What should I do with this student? - ProTeacher Community
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 Kare3A Joined: Jan 2008 Posts: 799 Senior Member
Kare3A

Joined: Jan 2008
Posts: 799
Senior Member
What should I do with this student?
09-20-2011, 12:44 PM
 #1

I have a student who is proficient in all areas. She knows better, but she is absolutely refusing to use capital letters! She won't even capitalize her own name or the word "I." Her sentences don't begin with capitals. She was using capital letters in 1st and 2nd grades. She stopped last year in 3rd. She can be a little defiant. Do you think this might be her way of trying to be in charge???

What do you suggest I do? I've had her erase and write capitals. I've talked with her about this, reminding her she knows how to use capitals and was using them in 1st grade. Do I ignore it? Make her correct it? I just don't get it!:confuse d:

Thanks for your help. I've never encountered this with a 4th grader!

 tmar Joined: Jul 2007 Posts: 3,755 Senior Member
tmar

Joined: Jul 2007
Posts: 3,755
Senior Member
Capitalization
09-20-2011, 12:54 PM
 #2

I'd start taking off a point for each letter. I always do that for both capitalization and punctuation errors with my 4th graders, especially when they are copying something that is already capitalized or punctuated correctly. Sometimes I'll have a child who makes 100 but loses 10 pts or more for this. By 4th grade, they should be able to do this.

 cvt Joined: Jun 2007 Posts: 10,022 Senior Member
cvt

Joined: Jun 2007
Posts: 10,022
Senior Member
capitalization
09-20-2011, 01:19 PM
 #3

Give her a rubric on what is expected. Have her check off all the criteria so she will know how her paper will be evaluated. Capitalization and punctuation are (usually) at the lowest level of the rubric, so if she wants to get more than a 1 for a score, she will learn that she needs to use capital letters.

 kg123 Joined: Aug 2009 Posts: 449 Senior Member
kg123

Joined: Aug 2009
Posts: 449
Senior Member

09-21-2011, 03:28 PM
 #4

I would tell her that you will look at her work when she turns it in. If you see more than 2 capitalization errors, you will give it back to her and she will have to redo it. You will need to be consistent with this. But, maybe then she will realize that doing it right the first time will save her time in the long run. I use this technique with editing for skills. Hopefully it will work for you. Good luck.

 starwars Joined: May 2009 Posts: 256 Full Member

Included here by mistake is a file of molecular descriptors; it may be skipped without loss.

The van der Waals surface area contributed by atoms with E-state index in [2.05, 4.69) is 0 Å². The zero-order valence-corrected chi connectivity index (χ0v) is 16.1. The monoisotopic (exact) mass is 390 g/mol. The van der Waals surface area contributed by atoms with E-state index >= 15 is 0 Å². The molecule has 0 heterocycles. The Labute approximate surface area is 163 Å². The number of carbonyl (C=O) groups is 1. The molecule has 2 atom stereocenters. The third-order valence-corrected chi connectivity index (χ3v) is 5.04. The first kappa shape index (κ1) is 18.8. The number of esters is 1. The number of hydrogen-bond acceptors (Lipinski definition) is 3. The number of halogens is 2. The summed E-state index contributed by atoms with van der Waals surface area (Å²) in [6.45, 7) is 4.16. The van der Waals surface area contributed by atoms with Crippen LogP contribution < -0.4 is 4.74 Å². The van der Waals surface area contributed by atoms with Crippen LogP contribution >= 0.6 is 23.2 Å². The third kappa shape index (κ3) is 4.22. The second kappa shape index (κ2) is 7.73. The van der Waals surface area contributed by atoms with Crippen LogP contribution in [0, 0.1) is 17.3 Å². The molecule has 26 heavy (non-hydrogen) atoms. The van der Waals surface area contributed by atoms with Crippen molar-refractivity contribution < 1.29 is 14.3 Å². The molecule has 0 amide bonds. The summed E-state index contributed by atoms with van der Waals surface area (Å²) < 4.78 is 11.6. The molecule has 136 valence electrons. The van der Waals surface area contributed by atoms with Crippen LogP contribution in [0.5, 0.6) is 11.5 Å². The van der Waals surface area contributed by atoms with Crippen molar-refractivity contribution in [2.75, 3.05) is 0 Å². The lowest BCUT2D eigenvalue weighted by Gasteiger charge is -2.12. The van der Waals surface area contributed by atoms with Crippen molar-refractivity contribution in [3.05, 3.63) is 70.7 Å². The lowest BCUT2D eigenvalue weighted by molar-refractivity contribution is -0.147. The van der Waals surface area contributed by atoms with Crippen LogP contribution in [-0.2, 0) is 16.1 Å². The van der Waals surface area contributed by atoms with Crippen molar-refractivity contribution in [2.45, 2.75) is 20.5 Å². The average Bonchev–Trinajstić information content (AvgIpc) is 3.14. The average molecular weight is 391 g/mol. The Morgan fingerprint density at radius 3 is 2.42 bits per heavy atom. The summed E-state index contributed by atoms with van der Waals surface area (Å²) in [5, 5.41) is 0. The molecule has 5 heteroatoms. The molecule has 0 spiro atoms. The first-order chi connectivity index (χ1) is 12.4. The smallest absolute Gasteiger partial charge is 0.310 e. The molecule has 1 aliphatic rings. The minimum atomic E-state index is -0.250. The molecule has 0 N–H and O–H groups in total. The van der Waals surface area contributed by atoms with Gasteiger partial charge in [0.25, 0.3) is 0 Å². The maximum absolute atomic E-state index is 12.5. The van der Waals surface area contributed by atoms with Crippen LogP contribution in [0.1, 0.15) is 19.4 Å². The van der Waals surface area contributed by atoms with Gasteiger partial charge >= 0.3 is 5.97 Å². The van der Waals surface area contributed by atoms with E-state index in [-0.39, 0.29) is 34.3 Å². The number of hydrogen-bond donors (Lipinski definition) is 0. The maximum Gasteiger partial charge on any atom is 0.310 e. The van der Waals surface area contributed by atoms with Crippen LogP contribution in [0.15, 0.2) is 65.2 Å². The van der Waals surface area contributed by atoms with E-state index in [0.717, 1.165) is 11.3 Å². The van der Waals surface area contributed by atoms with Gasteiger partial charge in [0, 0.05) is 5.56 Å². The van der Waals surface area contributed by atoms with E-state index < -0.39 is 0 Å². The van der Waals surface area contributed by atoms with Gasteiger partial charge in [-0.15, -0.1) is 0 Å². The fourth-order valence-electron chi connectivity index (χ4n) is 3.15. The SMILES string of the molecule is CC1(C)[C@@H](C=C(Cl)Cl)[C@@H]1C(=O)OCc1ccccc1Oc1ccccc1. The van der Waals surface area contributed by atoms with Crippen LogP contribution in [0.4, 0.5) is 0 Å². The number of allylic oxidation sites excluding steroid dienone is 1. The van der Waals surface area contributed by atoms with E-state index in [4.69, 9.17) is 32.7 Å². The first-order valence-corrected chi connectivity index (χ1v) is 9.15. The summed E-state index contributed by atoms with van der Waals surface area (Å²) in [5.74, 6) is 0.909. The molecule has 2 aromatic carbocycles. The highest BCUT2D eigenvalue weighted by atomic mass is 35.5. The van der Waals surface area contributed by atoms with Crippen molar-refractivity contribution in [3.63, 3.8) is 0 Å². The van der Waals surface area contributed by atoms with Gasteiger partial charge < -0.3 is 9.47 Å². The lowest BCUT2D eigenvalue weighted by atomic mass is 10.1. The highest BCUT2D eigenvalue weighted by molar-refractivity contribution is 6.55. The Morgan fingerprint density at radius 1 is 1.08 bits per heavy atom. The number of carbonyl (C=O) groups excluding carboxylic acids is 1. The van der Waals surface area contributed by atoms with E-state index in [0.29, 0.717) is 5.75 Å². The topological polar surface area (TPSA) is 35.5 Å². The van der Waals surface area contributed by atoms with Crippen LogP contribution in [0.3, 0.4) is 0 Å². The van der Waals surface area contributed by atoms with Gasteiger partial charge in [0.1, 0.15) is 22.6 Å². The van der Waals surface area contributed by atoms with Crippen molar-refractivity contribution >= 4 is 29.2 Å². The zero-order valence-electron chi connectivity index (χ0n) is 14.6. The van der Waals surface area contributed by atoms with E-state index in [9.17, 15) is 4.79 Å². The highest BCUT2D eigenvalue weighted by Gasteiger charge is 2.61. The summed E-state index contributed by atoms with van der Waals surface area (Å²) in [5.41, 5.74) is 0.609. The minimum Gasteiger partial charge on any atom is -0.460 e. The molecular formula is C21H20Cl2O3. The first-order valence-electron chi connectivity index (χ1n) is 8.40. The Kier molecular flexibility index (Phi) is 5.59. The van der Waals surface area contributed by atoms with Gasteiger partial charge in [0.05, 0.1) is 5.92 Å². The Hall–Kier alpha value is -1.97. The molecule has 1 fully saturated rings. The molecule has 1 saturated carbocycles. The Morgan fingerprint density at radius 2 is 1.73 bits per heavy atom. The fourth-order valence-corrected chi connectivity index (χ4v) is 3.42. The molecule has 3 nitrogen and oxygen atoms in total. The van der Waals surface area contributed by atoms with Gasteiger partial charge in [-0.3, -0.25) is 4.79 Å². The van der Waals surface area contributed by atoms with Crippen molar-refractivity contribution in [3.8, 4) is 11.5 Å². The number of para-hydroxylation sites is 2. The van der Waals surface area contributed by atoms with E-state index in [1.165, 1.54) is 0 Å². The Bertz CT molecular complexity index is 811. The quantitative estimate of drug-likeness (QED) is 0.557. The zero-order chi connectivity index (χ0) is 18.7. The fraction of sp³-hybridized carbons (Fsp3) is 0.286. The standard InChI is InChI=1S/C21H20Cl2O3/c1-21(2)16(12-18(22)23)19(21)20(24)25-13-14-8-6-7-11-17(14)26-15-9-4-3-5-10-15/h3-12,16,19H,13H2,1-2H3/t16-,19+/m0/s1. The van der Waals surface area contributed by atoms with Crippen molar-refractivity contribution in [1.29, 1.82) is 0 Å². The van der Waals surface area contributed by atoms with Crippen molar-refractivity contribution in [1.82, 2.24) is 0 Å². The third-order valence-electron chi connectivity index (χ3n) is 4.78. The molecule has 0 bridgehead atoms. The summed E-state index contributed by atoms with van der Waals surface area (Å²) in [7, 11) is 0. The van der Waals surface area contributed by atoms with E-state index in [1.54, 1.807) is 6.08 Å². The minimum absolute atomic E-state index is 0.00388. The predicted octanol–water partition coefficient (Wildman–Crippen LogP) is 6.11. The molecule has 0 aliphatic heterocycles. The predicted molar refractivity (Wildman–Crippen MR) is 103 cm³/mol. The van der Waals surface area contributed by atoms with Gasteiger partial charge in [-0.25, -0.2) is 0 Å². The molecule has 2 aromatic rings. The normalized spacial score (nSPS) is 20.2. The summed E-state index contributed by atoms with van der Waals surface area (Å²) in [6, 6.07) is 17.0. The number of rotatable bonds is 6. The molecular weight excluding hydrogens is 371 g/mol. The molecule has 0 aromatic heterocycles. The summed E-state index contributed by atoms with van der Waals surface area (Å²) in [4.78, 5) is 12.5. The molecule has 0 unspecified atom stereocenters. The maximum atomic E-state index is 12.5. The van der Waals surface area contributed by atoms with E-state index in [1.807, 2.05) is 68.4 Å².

starwars

Joined: May 2009
Posts: 256
Full Member
maybe tough but....
09-21-2011, 06:49 PM
 #5

I'd tell her that I respect the fact that each person is different, but there are some rules we do not get to choose to ignore, due to consequences. I'd tell her if I run a red light while driving I could get a ticket or get in an accident. If she refuses to capitalize her letters, you're going to throw it away, and she can redo it during her breaks and lunches, until it is done right. I end with.... I know you are a smart girl, and I hope you make an intelligent choice. Done......no more discussion, every time it's not done trash, redo during "her" off time. The more you "plead" with defiance and talk, the more those students have control. If you need to simply place her in a corner desk with a new piece of paper and don't talk to her again until it's done right. These students often want a reaction.....the less you give the better. Don't show that you are upset or annoyed at any time, show her it does not bother you, and you will wait her out. Make a big deal of praising others for following the directions so she can hear Good luck!

 Kare3A Joined: Jan 2008 Posts: 799 Senior Member
Kare3A

Joined: Jan 2008
Posts: 799
Senior Member
09-23-2011, 02:37 AM
 #6

After reading your suggestions, I made up a contract for this girl. It states when she will be required to use capital letters, and if she chooses not to capitalize, she will redo the assignment. I signed it, she signed it, then it went home for her parents to sign. I went over the contract with her in the morning, and she used capital letters appropriately the rest of the day!

 Teachr4L Joined: Aug 2009 Posts: 55 Junior Member
Teachr4L

Joined: Aug 2009
Posts: 55
Junior Member

09-25-2011, 08:11 AM
 #7

That sounds great. I was going to say, what have her parents said? Sometimes, if you have talked with them and it doesn't improve a quick call to parents can do wonders. If they know they are accountable at school and at home and the teacher and parent both know what is going on, then they give it up. Hopefully she will continue to follow the contract. I'm glad it worked so far!

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